The art and presentation are great. I liked the large fold-out map, however, I would have liked to have seen small shots of the relevant portions of that map in the "Lay of the Land" part of the text so that you could read the book without having to constantly refer to the large and unwieldy map. The map is nice and nicely done though, and I think it would be excellent for use in a game.
Anyway, I'd give it 4 stars because it was everything I expected it would be, gave me all of the information I was looking to get out of it, and was well done. It didn't blow me away, but it's a solid book and well worth the money.
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16 of 17 people found the following review helpful By Edward Anderson on November 16, 2003
Format: Paperback
This book is, without a doubt, one of the best books I have ever purchased. It may only be 157 pages long, but the detail and work that has gone into it is INCREDIBLE.
The book's split up into 8 chapters:
Chapter 1, the lay of the land, basically goes into detail about every part of the Marches, in terms of terrain. It describes smaller towns and villages, the Nether and Rauvin mountains, forests, even places that might not be technically IN the Silver Marches, like Anauroch and the High Forest.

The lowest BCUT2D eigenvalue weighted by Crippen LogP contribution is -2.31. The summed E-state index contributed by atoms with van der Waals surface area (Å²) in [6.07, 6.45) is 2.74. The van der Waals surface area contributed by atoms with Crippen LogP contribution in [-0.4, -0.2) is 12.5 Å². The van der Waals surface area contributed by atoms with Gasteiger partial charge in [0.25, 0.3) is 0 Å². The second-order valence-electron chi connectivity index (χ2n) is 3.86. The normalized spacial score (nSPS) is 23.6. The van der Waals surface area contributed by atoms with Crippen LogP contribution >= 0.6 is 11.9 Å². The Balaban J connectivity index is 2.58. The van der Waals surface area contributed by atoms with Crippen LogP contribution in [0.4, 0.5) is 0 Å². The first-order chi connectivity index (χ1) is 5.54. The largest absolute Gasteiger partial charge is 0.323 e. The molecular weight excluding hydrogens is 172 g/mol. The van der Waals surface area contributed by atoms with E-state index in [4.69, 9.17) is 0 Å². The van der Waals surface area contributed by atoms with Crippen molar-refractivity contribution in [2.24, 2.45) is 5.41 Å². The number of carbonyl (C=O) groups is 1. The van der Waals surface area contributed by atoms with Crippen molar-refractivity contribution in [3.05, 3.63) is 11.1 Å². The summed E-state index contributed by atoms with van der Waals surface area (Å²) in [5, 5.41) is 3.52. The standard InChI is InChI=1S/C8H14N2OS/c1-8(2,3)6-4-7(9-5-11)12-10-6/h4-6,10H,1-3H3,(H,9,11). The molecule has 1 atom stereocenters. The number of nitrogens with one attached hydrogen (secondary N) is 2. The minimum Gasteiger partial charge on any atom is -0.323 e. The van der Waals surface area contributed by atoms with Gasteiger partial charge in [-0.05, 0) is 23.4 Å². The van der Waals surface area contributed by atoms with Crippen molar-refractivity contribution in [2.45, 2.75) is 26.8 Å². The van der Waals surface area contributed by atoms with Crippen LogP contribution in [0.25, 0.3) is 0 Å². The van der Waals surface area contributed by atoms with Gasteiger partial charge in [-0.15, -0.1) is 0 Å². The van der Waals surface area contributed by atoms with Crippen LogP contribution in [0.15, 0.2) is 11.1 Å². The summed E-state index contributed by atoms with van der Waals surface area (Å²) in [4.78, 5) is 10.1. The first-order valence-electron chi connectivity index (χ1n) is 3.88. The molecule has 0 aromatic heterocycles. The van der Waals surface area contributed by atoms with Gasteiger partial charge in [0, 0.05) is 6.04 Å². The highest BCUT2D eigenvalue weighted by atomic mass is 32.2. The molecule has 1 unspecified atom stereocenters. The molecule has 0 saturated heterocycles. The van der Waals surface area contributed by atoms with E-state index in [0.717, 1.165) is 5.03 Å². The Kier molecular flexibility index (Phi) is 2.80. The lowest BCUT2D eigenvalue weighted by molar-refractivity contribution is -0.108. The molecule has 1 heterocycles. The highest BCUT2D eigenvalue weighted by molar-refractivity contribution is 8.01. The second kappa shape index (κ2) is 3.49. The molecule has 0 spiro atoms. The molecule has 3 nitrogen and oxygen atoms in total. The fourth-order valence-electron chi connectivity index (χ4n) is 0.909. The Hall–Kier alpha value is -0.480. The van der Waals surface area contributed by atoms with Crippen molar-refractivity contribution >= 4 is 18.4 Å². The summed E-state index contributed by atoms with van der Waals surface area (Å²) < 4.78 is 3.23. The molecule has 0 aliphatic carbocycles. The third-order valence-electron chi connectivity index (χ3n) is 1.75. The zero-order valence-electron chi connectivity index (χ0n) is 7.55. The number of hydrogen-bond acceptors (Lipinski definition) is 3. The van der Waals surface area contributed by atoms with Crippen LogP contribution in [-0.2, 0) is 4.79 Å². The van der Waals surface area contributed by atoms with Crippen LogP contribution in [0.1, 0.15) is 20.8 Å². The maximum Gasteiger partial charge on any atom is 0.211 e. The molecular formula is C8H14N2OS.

Chapter 2, Exploring the Wilds, gives info on many things, including weather (for different areas of the Marches :P), Animals and Plants, and even wilderness encounters for every area of the Marches (see what I mean about detail..:P)
Chapter 3, Cities of the Silver Marches, speaks for itself; ot basically details all the major cities, plus Quaervarr and Newfort for some reason...
Chapter 4, People of the Silver Marches, basically outlines things such as economy, the armies of the Marches, and the Uthgardt tribes' customs.
Chapter 5, Politics and Power, explains how the League works, and details enemies of the Marches in more detail.